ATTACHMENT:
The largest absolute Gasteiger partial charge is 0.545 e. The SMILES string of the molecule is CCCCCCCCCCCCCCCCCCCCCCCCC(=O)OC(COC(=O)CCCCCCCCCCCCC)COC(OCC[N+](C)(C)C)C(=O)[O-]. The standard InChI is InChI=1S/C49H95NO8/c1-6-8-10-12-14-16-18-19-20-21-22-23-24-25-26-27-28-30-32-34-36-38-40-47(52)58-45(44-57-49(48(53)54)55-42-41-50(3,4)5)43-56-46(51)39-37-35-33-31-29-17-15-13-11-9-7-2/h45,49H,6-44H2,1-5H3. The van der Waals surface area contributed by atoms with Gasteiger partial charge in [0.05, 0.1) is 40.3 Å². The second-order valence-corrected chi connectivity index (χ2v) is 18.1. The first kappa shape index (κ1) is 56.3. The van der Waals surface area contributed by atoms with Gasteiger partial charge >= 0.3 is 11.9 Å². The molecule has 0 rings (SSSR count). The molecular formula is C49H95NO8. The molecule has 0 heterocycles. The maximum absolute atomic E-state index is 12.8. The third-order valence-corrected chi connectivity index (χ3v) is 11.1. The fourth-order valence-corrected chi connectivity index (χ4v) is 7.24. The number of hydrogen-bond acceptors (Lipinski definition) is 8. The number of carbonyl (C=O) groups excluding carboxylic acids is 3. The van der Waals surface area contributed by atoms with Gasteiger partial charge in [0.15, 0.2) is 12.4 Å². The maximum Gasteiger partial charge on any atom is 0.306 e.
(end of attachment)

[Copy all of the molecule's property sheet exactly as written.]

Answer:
The largest absolute Gasteiger partial charge is 0.545 e. The SMILES string of the molecule is CCCCCCCCCCCCCCCCCCCCCCCCC(=O)OC(COC(=O)CCCCCCCCCCCCC)COC(OCC[N+](C)(C)C)C(=O)[O-]. The standard InChI is InChI=1S/C49H95NO8/c1-6-8-10-12-14-16-18-19-20-21-22-23-24-25-26-27-28-30-32-34-36-38-40-47(52)58-45(44-57-49(48(53)54)55-42-41-50(3,4)5)43-56-46(51)39-37-35-33-31-29-17-15-13-11-9-7-2/h45,49H,6-44H2,1-5H3. The van der Waals surface area contributed by atoms with Gasteiger partial charge in [0.05, 0.1) is 40.3 Å². The second-order valence-corrected chi connectivity index (χ2v) is 18.1. The first kappa shape index (κ1) is 56.3. The van der Waals surface area contributed by atoms with Gasteiger partial charge >= 0.3 is 11.9 Å². The molecule has 0 rings (SSSR count). The molecular formula is C49H95NO8. The molecule has 0 heterocycles. The maximum absolute atomic E-state index is 12.8. The third-order valence-corrected chi connectivity index (χ3v) is 11.1. The fourth-order valence-corrected chi connectivity index (χ4v) is 7.24. The number of hydrogen-bond acceptors (Lipinski definition) is 8. The number of carbonyl (C=O) groups excluding carboxylic acids is 3. The van der Waals surface area contributed by atoms with Gasteiger partial charge in [0.15, 0.2) is 12.4 Å². The maximum Gasteiger partial charge on any atom is 0.306 e.